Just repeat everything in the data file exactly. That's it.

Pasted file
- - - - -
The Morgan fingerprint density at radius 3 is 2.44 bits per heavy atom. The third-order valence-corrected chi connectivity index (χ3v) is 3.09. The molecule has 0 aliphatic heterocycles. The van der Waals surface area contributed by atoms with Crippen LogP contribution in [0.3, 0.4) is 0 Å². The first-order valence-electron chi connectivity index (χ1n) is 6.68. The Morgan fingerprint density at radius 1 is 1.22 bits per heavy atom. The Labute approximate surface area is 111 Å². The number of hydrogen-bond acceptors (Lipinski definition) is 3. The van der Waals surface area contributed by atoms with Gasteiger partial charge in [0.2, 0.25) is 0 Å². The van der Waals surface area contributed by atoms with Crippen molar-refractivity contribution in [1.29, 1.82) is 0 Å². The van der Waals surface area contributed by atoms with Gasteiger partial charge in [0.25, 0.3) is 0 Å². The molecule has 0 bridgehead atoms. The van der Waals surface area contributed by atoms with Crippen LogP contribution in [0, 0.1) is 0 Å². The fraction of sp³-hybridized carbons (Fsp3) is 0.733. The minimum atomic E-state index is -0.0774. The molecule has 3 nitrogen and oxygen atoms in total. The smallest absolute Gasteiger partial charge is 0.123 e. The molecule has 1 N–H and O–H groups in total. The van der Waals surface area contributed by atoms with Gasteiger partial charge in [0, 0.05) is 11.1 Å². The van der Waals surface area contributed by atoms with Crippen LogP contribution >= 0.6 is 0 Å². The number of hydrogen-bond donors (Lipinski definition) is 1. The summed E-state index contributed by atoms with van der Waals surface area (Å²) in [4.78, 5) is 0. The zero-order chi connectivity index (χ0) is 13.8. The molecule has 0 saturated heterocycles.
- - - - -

The Morgan fingerprint density at radius 3 is 2.44 bits per heavy atom. The third-order valence-corrected chi connectivity index (χ3v) is 3.09. The molecule has 0 aliphatic heterocycles. The van der Waals surface area contributed by atoms with Crippen LogP contribution in [0.3, 0.4) is 0 Å². The first-order valence-electron chi connectivity index (χ1n) is 6.68. The Morgan fingerprint density at radius 1 is 1.22 bits per heavy atom. The Labute approximate surface area is 111 Å². The number of hydrogen-bond acceptors (Lipinski definition) is 3. The van der Waals surface area contributed by atoms with Gasteiger partial charge in [0.2, 0.25) is 0 Å². The van der Waals surface area contributed by atoms with Crippen molar-refractivity contribution in [1.29, 1.82) is 0 Å². The van der Waals surface area contributed by atoms with Gasteiger partial charge in [0.25, 0.3) is 0 Å². The molecule has 0 bridgehead atoms. The van der Waals surface area contributed by atoms with Crippen LogP contribution in [0, 0.1) is 0 Å². The fraction of sp³-hybridized carbons (Fsp3) is 0.733. The minimum atomic E-state index is -0.0774. The molecule has 3 nitrogen and oxygen atoms in total. The smallest absolute Gasteiger partial charge is 0.123 e. The molecule has 1 N–H and O–H groups in total. The van der Waals surface area contributed by atoms with Gasteiger partial charge in [0, 0.05) is 11.1 Å². The van der Waals surface area contributed by atoms with Crippen LogP contribution >= 0.6 is 0 Å². The number of hydrogen-bond donors (Lipinski definition) is 1. The summed E-state index contributed by atoms with van der Waals surface area (Å²) in [4.78, 5) is 0. The zero-order chi connectivity index (χ0) is 13.8. The molecule has 0 saturated heterocycles.